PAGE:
The methods for diagnosing hepatitis C virus infection have been evolving since the first-generation enzyme-linked immunosorbent assay antibody test was devised in 1989. In addition to assaying for serum antibodies against viral proteins, serum and liver tissue can be tested for viral RNA, evidence of ongoing viral replication. The improving ability to diagnose hepatitis C has furthered the understanding of the natural history of this infection. Acute hepatitis C results in chronic elevations of serum transaminase levels following nearly one half of cases. Cirrhosis complicates approximately 20% of chronic infections. Longstanding chronic hepatitis C may play a role in the pathogenesis of hepatocellular carcinoma. Sustained normalization of serum transaminase levels, often accompanied by a decrease in or disappearance of viral RNA, occurs in approximately 25% of patients with chronic hepatitis C who are treated with a 6-month course of recombinant interferon alfa. This treatment can occasionally be complicated by hematologic, endocrinologic, and psychiatric adverse effects but is usually fairly well tolerated. Whether interferon therapy will diminish the risk of cirrhosis or carcinoma is not yet known. This article reviews the diagnosis of chronic hepatitis C infection as well as the mechanisms of action, efficacy, and adverse effects associated with interferon alfa therapy.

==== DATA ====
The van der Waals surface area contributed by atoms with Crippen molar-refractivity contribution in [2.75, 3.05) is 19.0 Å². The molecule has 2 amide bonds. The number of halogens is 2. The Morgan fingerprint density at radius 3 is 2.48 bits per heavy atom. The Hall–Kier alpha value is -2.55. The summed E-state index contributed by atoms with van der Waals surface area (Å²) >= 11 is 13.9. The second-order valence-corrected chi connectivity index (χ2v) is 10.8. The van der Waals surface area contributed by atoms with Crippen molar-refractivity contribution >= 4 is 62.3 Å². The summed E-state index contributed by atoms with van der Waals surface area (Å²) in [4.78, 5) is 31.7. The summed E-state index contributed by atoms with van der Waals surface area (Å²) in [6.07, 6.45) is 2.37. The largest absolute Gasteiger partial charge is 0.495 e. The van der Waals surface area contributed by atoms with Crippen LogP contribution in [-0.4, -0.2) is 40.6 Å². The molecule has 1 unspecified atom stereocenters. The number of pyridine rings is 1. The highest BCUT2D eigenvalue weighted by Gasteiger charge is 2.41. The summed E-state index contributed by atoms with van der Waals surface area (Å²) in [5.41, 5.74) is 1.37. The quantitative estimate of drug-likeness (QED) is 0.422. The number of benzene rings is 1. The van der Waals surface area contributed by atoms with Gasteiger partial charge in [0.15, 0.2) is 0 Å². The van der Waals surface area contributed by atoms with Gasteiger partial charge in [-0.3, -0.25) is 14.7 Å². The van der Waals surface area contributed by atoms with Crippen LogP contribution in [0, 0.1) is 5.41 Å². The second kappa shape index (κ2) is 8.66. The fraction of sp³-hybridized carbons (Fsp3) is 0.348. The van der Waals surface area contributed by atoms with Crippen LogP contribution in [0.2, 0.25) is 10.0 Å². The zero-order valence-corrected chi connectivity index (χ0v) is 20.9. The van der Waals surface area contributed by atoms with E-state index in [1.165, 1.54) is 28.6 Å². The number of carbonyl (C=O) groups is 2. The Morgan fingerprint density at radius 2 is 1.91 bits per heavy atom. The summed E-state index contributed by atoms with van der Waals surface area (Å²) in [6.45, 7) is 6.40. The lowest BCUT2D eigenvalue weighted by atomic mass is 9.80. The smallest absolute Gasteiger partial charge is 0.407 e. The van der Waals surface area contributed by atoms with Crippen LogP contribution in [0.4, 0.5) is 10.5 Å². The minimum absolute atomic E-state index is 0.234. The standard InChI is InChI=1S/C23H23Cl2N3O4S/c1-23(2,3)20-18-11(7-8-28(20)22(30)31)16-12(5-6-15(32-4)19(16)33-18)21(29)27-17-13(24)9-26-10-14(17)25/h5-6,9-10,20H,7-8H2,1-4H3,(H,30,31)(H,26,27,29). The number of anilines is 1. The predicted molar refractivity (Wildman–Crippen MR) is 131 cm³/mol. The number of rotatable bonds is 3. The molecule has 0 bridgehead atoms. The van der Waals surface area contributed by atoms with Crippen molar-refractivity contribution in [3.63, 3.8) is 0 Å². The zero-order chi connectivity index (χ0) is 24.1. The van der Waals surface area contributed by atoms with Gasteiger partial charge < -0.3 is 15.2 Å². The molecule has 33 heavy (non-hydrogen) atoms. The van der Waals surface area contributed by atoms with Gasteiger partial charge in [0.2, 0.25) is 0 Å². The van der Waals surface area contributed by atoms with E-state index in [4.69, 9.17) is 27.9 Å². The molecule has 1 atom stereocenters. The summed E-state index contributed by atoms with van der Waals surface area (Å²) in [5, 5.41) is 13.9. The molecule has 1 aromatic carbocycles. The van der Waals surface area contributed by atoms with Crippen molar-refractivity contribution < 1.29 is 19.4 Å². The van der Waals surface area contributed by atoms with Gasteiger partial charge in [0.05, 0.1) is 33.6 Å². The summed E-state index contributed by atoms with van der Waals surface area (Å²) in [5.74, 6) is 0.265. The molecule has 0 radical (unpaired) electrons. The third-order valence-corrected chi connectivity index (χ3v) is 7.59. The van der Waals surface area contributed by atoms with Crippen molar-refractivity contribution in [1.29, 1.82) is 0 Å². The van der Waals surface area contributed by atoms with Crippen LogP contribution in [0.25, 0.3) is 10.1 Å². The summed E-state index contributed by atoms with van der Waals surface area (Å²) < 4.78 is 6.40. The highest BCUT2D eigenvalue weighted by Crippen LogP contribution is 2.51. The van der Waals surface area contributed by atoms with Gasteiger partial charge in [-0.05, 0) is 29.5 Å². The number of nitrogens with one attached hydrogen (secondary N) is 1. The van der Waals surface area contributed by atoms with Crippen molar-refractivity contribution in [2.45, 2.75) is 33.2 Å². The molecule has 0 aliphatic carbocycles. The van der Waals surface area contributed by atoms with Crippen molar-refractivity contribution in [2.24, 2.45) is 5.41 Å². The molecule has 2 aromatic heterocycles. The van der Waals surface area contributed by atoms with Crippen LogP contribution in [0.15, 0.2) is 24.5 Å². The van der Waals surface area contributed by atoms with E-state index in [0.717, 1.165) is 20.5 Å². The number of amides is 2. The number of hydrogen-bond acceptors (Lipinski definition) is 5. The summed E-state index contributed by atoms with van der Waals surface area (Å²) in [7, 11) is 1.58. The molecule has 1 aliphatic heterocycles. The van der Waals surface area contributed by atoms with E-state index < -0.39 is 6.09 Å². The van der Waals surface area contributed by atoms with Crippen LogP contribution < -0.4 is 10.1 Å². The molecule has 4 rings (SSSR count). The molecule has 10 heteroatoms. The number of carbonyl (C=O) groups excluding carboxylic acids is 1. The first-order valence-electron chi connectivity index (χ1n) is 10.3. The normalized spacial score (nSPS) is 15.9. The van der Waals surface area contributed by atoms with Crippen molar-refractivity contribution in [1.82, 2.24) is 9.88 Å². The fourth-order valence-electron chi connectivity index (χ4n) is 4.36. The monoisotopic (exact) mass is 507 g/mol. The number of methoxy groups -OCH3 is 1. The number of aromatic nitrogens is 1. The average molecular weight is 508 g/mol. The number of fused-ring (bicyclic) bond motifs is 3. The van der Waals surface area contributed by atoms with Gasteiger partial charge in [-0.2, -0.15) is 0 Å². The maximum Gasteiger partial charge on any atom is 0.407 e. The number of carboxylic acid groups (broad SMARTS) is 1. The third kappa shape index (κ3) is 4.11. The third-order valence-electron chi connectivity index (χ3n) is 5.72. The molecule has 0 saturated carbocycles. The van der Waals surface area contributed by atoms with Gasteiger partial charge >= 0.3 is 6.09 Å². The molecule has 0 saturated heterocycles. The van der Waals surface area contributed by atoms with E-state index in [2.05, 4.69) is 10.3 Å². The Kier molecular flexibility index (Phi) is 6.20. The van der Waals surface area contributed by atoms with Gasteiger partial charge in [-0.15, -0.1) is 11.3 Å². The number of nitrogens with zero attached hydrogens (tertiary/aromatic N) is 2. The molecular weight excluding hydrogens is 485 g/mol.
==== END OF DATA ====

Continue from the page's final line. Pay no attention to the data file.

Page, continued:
(Arch Intern Med. 1994;154:387-392)
Rubin RA, Falestiny M, Malet PF. Chronic Hepatitis C: Advances in Diagnostic Testing and Therapy. Arch Intern Med. 1994;154(4):387–392. doi:10.1001/archinte.1994.00420040039008
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